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S1-E1 Metal: How It Works

S1-E1 Metal: How It Works

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Here’s the story of the material world in three parts, starting with how metals changed human life from the Bronze Age onwards. Around 3300 BC, people began making tools from copper, which makes metal-working almost as old as writing.

Professor Mark Miodownik begins his story in the Middle East, smoothly moving from the Negev desert to Ironbridge in Shropshire and the eras of iron and steel. He’s keen on travel technology, venturing from bridge-building and railways to aluminium and aircraft, culminating in Rolls-Royce aero engines. Along the way our guide tells a handful of human stories and explores cases of material failure and metal fatigue.


In the first of three films telling the story of how mankind's knowledge of materials and their properties aided the development of civilisation, scientist Mark Miodownik charts how humans learned to use metals to their advantage. He explores early techniques for extracting copper from rocks, and explains how alloys such as steel rapidly expanded the range of tools, weapons and machines that mankind could create. He also analyses metals at an atomic level to reveal their more surprising properties, and discovers how crystals can be grown to survive in extreme environments - including the inside of a jet engine.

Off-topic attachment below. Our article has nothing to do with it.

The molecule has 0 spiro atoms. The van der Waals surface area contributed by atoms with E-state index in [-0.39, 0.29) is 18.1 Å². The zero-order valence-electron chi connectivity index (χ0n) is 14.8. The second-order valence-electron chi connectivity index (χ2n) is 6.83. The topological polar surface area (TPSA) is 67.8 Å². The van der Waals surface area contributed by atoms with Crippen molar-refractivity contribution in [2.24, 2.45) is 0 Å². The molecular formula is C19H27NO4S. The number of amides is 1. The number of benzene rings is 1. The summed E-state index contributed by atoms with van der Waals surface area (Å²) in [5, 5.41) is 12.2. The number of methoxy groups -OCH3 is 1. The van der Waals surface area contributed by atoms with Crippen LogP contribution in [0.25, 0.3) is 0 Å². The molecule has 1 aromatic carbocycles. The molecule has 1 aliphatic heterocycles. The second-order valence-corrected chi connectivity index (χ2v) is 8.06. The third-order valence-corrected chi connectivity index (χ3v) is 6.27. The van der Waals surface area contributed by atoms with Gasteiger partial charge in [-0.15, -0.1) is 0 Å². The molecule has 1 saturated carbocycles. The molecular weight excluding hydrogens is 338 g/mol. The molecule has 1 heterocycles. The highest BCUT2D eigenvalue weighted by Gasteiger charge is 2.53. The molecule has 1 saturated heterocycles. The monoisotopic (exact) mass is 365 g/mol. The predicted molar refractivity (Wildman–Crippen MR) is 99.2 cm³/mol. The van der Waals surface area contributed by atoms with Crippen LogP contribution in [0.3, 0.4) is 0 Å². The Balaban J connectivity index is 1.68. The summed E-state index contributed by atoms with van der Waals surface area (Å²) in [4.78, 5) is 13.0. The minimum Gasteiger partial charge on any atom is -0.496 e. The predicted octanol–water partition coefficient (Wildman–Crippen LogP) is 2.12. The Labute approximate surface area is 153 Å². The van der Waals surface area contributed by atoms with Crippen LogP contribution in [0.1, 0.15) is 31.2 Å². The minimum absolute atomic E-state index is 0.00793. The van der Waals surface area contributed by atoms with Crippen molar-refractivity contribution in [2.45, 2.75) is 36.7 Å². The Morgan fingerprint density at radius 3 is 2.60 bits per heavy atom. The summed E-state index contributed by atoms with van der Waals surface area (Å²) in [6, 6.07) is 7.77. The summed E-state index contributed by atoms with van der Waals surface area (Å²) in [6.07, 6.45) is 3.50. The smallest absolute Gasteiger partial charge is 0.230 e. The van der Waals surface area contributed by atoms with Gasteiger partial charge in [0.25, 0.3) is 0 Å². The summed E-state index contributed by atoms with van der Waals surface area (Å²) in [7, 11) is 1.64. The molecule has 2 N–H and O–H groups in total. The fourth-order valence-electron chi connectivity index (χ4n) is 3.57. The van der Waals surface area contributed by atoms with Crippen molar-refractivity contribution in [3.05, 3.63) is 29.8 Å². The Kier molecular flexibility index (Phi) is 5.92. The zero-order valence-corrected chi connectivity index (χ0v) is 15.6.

Cast & Crew

Presenter Mark Miodownik
Executive Producer Helen Thomas
Series Producer Jacqueline Smith

Education Documentary

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